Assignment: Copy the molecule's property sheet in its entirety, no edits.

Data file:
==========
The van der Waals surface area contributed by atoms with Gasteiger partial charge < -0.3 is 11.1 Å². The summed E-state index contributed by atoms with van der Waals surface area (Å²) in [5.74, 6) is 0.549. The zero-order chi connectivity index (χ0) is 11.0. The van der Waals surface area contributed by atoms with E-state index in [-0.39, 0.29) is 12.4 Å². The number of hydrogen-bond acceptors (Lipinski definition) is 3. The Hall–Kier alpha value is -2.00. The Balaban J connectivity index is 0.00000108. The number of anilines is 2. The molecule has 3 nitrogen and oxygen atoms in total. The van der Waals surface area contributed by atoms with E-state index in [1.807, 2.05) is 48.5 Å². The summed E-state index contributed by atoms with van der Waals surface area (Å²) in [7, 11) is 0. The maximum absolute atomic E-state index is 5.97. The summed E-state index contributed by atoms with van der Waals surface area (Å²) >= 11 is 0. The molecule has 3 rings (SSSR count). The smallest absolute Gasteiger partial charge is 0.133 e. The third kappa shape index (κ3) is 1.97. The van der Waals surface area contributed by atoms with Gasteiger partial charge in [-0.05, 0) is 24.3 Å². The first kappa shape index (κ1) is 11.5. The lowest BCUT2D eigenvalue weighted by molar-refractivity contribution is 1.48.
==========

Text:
The van der Waals surface area contributed by atoms with Gasteiger partial charge < -0.3 is 11.1 Å². The summed E-state index contributed by atoms with van der Waals surface area (Å²) in [5.74, 6) is 0.549. The zero-order chi connectivity index (χ0) is 11.0. The van der Waals surface area contributed by atoms with E-state index in [-0.39, 0.29) is 12.4 Å². The number of hydrogen-bond acceptors (Lipinski definition) is 3. The Hall–Kier alpha value is -2.00. The Balaban J connectivity index is 0.00000108. The number of anilines is 2. The molecule has 3 nitrogen and oxygen atoms in total. The van der Waals surface area contributed by atoms with E-state index in [1.807, 2.05) is 48.5 Å². The summed E-state index contributed by atoms with van der Waals surface area (Å²) in [7, 11) is 0. The maximum absolute atomic E-state index is 5.97. The summed E-state index contributed by atoms with van der Waals surface area (Å²) >= 11 is 0. The molecule has 3 rings (SSSR count). The smallest absolute Gasteiger partial charge is 0.133 e. The third kappa shape index (κ3) is 1.97. The van der Waals surface area contributed by atoms with Gasteiger partial charge in [-0.05, 0) is 24.3 Å². The first kappa shape index (κ1) is 11.5. The lowest BCUT2D eigenvalue weighted by molar-refractivity contribution is 1.48.